The 5 Best Songs Of The Week

The 5 Best Songs Of The Week

Every week the Stereogum staff chooses the five best new songs of the week. The eligibility period begins and ends Thursdays right before midnight. You can hear this week’s picks below and on Stereogum’s Favorite New Music Spotify playlist, which is updated weekly. (An expanded playlist of our new music picks is available to members on Spotify and Apple Music, updated throughout the week.)


Yves Tumor - "God Is A Circle"

The beat coursing through “God Is A Circle” is offset by a raggedy breath with a persistent in-out, in-out that makes the track feel tense and claustrophobic. Yves Tumor is an expert at building out soundscapes; this one is filled with mangled guitars and gothic synths and occasional whispering from Drain Gang’s Ecco2K. Yves sounds like the walls are closing in on them, that there are things in their mind they don’t want to confront. “Knowing you might hurt someone or yourself,” Yves intones. “You would tear everything apart just to find out… Everyone you loved loved someone else.” How can someone feel so full of light one moment and so grotesque the next? In the waking nightmares of Yves Tumor songs, sometimes it sounds like those feelings are happening all at once. —James


Caitlin Rose - "Getting It Right" (Feat. Courtney Marie Andrews)

Although Caitlin Rose and Courtney Marie Andrews are both ostensibly country artists, neither of them exists anywhere near the Nashville mainstream machine. I don’t know if that sucks for their career prospects, but it’s great for listeners who enjoy their roots rock with some artful flavor and their indie rock with a bit of twang. The live acoustic rendition of Rose and Andrews’ collab “Getting It Right” is unmistakably country. The studio version rocks harder and pops more infectiously, with those central harmonies carried along by huge waves of distorted guitar. “Talk too much or not enough/ Everything tender always comes out rough,” they sing, manifesting some imaginary Neko Case album recorded with her New Pornographers bandmates. “Someday I’ll find the answer somehow/ But I’m just workin’ on getting it right now.” I don’t know; it feels like they nailed this one. —Chris


BabyTron - "Genesis 1:1"

In the Old Testament, Genesis 1:1 says, “In the beginning, God created the heavens in the earth.” On BabyTron’s Bin Reaper 3: Old Testament, “Genesis 1:1” has a slightly different version of the creation myth: “2019, I dropped Bin Reaper, they was sleeping/ Pitchfork rated it a 7, they was tweaking/ 2020, seemed like all my haters, they was peaking/ But that’s unemployment for you; I ain’t think that they was eating.”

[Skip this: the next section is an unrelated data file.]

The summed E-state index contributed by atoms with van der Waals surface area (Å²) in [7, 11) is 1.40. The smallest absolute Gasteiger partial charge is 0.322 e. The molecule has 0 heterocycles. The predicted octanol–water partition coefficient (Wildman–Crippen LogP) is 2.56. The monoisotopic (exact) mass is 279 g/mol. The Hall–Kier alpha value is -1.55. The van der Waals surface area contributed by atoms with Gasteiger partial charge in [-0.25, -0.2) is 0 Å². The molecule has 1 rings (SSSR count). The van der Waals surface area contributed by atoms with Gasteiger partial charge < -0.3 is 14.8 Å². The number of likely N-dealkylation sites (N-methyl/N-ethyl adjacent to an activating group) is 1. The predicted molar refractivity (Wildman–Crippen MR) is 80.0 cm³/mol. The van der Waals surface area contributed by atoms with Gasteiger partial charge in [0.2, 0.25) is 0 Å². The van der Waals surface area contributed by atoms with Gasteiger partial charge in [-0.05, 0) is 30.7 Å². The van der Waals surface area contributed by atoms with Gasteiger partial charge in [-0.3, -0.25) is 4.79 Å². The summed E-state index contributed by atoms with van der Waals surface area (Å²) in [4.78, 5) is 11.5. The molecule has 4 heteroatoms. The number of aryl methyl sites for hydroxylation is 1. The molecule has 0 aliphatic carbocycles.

BabyTron has spent the past few years talking so much shit that it’s second-nature for him, so it’s almost a surprise to hear him digging into his own history, sounding more purposeful over a dramatic piano-laced beat from producer Bye Kyle. But don’t worry; BabyTron is still talking plenty of shit. BabyTron hit him with that Porter’s X2, now he a particle. BabyTron don’t rap battle — 40 weapons in his arsenal. BabyTron is on a different magnitude. BabyTron maxed out his attributes. Supreme dropping off BabyTron’s shirt — this not Thrasher, dude. —Tom


SZA - "Shirt"

A full, studio version of “Shirt” has been a long time coming — SZA technically premiered it in an Instagram story near the end of 2020. “Shirt” was worth the wait, though. Over a stuttering, shuffling beat (the rhythm reminds me of Aaliyah’s classic “Are You That Somebody”), SZA croons achingly about a relationship that isn’t serving her and how this love interest has her spinning out: “Still stressin’ perfection/Let you all in my mental/Got me lookin’ too desperate, damn.” Even a beautiful day can’t break the somber mood: “Broad day, sunshine/ I’ll find a way to fuck it up still.” Overall, “Shirt” lays out a heady mix of anger, resentment, and vulnerable yearning, all packed away into a tight, well-executed three minutes. —Rachel


Yo La Tengo - "Fallout"

Yo La Tengo have been doing this so well for so long. At this point, they’ve marked out a vast but distinctive sonic territory, eclectic in taste but unmistakable in practice. Within their aesthetic, there are a few recurring archetypes, but maybe the best of them is the droning, fuzzed-out pop song where gentle melody and violent distortion seem to be holding each other in equilibrium. You know the type: “From A Motel 6.” “Tom Courtenay.” “Sugarcube.” “Cherry Chapstick.” The chugging, chiming lead single from their upcoming This Stupid World is the latest addition to that lineage. “I wanna fall out of time,” Ira Kaplan sings on “Fallout,” extending that last note until it blurs into the wash of harmonic noise. “Turn back unwind.” This is comfort food for indie-rock lifers, the kind of song we’ll accept from Yo La Tengo over and over while marveling at their ability to still deliver the goods all these years later. I want to be greedy and request an alternate ballad version of “Fallout” with Georgia Hubley on vocals, but frankly even one YLT song this excellent four decades into their career is a greater blessing than this world deserves. —Chris

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